March 29 (Bloomberg) -- The euro dropped for a second consecutive week versus the dollar for the first time in almost five months on speculation European Central Bank and Federal Reserve monetary policies are deviating.
The 18-nation currency touched the lowest level in a month amid comments from policy makers, from Bundesbank President Jens Weidmann saying there’s low risk of deflation, to ECB Governing Council member Jozef Makuch citing higher risks of deflation. Currencies of commodity producers rallied amid speculation China will do more to support economic growth. The ECB meets April 3, a day before the U.S. is forecast to report employment growth.
“The sense that the ECB needs to react is very strong; their delivery tends to be somewhat disappointing,” Sebastien Galy, a senior currency strategist at Societe Generale SA in New York, said in a phone interview. “We’re starting to see the beginning of divergences in policies, which we haven’t seen for many years, and that is very good for the foreign-exchange market.”
The euro fell 0.3 percent to $1.3752 this week in New York, after dropping 0.9 percent last week. It touched $1.3705 yesterday, the lowest level since Feb. 28. The currency last depreciated for two straight weeks in the 10 trading days ended Nov. 8. It has lost 0.4 percent in March.
The shared currency rose 0.3 percent versus the yen to 141.40 and has gained 0.7 percent in March. The Japanese currency fell 0.6 percent to 102.83 per dollar in a second weekly loss. The yen has dropped 1 percent this month.
South Africa’s rand climbed the most among the greenback’s 31 major counterparts this week, rallying 3 percent, while Brazil’s real was the second-biggest winner, gaining 2.8 percent. Sweden’s krona was the biggest loser, weakening 1.2 percent, followed by the yen.
An equally weighted basket of the so-called dollar-bloc currencies -- those of Australia, New Zealand and Canada, all commodity producers -- rallied to 102.61 this week, the highest level since Oct. 22, against the yen and the dollar.
“The other theme that has emerged this week is the strength of the dollar-bloc currencies,” Marc Chandler, global head of currency strategy in New York at Brown Brothers Harriman & Co., wrote in a client note yesterday.
Australia’s dollar rose to the strongest in four months as Chinese Premier Li Keqiang said his nation can’t ignore “difficulties and risks” from downward pressure on its economy. It has policies in reserve to deal with economic volatility this year, Li said in a statement yesterday on the government website. China is Australia’s largest trade partner.
The Aussie gained 1.8 percent this week, the most since the five days ended Feb. 7, to 92.47 U.S. cents. It touched 92.95 cents yesterday, the highest since Nov. 21.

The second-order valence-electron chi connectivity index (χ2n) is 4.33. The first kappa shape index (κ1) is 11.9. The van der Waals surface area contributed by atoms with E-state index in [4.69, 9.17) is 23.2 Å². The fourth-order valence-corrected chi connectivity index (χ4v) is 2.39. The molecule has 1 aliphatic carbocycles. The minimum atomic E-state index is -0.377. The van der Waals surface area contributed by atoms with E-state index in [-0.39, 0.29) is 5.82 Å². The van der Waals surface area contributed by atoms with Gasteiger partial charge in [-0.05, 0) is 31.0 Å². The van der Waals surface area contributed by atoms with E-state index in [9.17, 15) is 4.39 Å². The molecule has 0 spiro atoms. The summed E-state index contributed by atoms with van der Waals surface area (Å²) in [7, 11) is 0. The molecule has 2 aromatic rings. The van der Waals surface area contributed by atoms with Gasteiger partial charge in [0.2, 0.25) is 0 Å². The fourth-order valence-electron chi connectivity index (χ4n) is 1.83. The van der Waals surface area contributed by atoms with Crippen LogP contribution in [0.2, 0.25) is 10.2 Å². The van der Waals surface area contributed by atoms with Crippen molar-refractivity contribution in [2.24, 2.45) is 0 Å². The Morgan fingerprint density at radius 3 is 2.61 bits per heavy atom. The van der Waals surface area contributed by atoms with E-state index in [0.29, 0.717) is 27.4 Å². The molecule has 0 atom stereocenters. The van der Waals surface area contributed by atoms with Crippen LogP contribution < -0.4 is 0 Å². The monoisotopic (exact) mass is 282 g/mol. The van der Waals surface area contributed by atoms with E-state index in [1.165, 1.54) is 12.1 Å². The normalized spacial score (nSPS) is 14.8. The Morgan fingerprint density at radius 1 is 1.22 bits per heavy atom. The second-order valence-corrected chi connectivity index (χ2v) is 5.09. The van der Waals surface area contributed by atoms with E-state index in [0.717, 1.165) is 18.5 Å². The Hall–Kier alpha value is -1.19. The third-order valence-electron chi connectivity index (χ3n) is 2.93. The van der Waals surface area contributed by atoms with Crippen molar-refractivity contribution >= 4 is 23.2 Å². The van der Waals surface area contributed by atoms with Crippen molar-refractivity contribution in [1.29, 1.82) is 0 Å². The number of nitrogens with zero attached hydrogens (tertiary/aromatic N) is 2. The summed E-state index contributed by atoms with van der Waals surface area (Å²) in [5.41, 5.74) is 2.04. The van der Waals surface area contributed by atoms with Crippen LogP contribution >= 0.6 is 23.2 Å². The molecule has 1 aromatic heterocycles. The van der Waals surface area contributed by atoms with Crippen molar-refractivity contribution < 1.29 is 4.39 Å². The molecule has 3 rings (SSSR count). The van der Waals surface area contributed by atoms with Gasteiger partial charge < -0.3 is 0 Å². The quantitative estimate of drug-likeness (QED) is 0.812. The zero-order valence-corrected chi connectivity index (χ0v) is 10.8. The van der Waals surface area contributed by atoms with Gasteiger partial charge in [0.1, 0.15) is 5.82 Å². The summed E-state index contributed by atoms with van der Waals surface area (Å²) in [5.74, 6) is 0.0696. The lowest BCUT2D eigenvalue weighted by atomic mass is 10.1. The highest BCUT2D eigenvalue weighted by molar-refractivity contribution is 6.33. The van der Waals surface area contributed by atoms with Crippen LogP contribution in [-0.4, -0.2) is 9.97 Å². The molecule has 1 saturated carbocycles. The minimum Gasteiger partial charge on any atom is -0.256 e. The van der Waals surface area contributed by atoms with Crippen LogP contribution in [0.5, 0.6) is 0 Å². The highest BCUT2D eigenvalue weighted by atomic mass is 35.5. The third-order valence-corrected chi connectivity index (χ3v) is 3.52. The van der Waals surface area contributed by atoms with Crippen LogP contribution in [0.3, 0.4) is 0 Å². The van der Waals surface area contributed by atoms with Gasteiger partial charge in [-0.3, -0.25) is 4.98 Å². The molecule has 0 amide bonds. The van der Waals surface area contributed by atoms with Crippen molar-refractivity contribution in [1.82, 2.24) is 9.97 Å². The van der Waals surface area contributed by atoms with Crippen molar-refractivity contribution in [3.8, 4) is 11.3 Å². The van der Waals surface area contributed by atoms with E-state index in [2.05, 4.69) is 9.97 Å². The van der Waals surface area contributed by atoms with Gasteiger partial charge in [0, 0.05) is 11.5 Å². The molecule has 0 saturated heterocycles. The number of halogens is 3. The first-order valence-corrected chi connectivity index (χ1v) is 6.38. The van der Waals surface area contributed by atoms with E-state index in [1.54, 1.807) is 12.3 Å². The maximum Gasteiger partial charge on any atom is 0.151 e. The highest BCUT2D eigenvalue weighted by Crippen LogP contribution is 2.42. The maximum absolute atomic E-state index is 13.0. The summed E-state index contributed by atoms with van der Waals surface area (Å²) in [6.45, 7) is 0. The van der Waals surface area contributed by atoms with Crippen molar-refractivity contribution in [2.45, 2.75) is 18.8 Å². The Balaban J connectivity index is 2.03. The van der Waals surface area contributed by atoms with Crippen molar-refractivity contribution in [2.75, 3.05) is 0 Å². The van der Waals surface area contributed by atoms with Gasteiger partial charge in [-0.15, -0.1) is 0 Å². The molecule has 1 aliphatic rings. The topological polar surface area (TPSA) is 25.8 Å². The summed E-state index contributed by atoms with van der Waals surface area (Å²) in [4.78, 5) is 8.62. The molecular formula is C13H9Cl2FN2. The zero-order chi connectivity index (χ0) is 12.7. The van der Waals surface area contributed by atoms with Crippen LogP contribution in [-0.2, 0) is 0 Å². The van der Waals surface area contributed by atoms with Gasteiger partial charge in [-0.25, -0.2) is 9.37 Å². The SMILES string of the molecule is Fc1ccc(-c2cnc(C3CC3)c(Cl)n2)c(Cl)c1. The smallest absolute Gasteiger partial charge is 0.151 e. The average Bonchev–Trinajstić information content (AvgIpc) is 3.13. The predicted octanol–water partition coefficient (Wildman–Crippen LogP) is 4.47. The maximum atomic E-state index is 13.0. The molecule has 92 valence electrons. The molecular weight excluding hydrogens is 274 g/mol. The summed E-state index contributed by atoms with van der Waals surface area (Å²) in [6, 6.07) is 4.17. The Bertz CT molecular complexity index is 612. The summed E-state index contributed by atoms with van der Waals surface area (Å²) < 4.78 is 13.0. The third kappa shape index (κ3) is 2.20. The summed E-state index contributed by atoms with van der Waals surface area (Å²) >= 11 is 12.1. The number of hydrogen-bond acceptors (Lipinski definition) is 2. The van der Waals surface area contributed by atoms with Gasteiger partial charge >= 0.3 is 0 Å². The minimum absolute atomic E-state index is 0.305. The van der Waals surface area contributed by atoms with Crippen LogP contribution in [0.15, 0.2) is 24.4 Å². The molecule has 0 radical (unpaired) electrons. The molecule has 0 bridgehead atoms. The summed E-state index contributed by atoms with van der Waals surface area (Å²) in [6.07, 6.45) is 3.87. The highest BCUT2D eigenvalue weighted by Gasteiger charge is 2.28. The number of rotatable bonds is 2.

The euro weakened 1.1 percent in the past three months in a basket of 10 developed-nation currencies tracked by Bloomberg Correlation-Weighted Indexes. The dollar dropped 1.2 percent, while the yen strengthened 1.4 percent.
Reports this week showed declines in business climate and manufacturing in Germany, Europe’s biggest economy. Consumer-price inflation slowed this month in the nation and three of its states, and prices unexpectedly declined in Spain, data showed yesterday.
“The ECB has many measures; one of them is supplying liquidity into circulation,” Makuch said March 25 in Bratislava, Slovakia, citing “deflation risks.” The measures would depend on the circumstances, he said.
ECB President Mario Draghi said in a speech in Paris that day the central bank’s accommodative monetary policy should be increasingly felt throughout the euro-region economy. Still, he said, “if any downside risks to this scenario appear, we stand ready to take additional monetary policy measures.”
Bundesbank President Weidmann told foreign reporters in Berlin the risk of deflation in Europe is “very low.”
The council will keep the benchmark interest rate unchanged at a record-low 0.25 percent when it announces a policy decision on April 3, according to most economists surveyed by Bloomberg.
While Draghi’s outlook is that financial conditions will improve in Europe as the financial system heals, there’s still an issue of timing, Andrew Milligan, Edinburgh-based head of global strategy at Standard Life Investments Ltd., said in an interview. The firm manages about $270 billion.
“It might be 2015, but it’s not 2014” when the system regains its health, he said yesterday in New York. “We are getting mixed signals from the ECB.”
The U.S. central bank last week cut its bond buying to $55 billion, from $85 billion last year, citing “underlying strength” in the economy. Fed Chair Janet Yellen said the stimulus program may conclude by year-end and the key interest rate may rise from virtually zero about six months later.
U.S. employers hired 200,000 workers in March, according to the median forecast of economists surveyed by Bloomberg before the Labor Department reports the data next week. That compares with 175,000 the previous month.
Sterling gained versus the euro and dollar this week as U.K. retail sales including auto fuel increased 1.7 percent in February from a month earlier. Economists polled by Bloomberg forecast growth of 0.5 percent. Gross domestic product expanded for a fourth quarter, growing 0.7 percent, matching forecasts.
The pound rose 0.9 percent to $1.6638, snapping a three-week drop. The British currency rallied 1.2 percent to 82.65 pence per euro, the biggest gain since Feb. 14.
Sterling has outperformed all of 31 major peers in the past 12 months amid speculation the U.K.’s economic growth will cause the central bank to bring forward interest-rate increases. Bank of England policy maker Martin Weale said last month they will “come perhaps in the spring of next year.”
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